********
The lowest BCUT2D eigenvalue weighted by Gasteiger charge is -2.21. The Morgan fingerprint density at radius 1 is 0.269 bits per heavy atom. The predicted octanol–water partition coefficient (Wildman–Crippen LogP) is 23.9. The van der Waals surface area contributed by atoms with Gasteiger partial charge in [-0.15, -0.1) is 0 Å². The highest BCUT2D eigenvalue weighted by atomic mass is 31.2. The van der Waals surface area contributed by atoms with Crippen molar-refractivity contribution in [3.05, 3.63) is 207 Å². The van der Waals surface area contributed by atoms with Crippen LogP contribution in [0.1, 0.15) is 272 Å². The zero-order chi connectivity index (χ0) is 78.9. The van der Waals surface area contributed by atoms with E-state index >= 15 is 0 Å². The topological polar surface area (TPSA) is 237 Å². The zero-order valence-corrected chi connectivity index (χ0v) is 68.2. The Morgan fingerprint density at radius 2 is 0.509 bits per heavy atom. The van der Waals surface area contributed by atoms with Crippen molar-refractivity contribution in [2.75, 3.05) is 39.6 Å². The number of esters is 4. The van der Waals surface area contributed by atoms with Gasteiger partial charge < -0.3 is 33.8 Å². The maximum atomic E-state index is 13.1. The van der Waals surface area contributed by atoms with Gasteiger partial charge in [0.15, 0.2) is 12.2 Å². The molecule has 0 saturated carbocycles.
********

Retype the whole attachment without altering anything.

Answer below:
The lowest BCUT2D eigenvalue weighted by Gasteiger charge is -2.21. The Morgan fingerprint density at radius 1 is 0.269 bits per heavy atom. The predicted octanol–water partition coefficient (Wildman–Crippen LogP) is 23.9. The van der Waals surface area contributed by atoms with Gasteiger partial charge in [-0.15, -0.1) is 0 Å². The highest BCUT2D eigenvalue weighted by atomic mass is 31.2. The van der Waals surface area contributed by atoms with Crippen molar-refractivity contribution in [3.05, 3.63) is 207 Å². The van der Waals surface area contributed by atoms with Crippen LogP contribution in [0.1, 0.15) is 272 Å². The zero-order chi connectivity index (χ0) is 78.9. The van der Waals surface area contributed by atoms with E-state index >= 15 is 0 Å². The topological polar surface area (TPSA) is 237 Å². The zero-order valence-corrected chi connectivity index (χ0v) is 68.2. The Morgan fingerprint density at radius 2 is 0.509 bits per heavy atom. The van der Waals surface area contributed by atoms with Crippen molar-refractivity contribution in [2.75, 3.05) is 39.6 Å². The number of esters is 4. The van der Waals surface area contributed by atoms with Gasteiger partial charge < -0.3 is 33.8 Å². The maximum atomic E-state index is 13.1. The van der Waals surface area contributed by atoms with Gasteiger partial charge in [0.15, 0.2) is 12.2 Å². The molecule has 0 saturated carbocycles.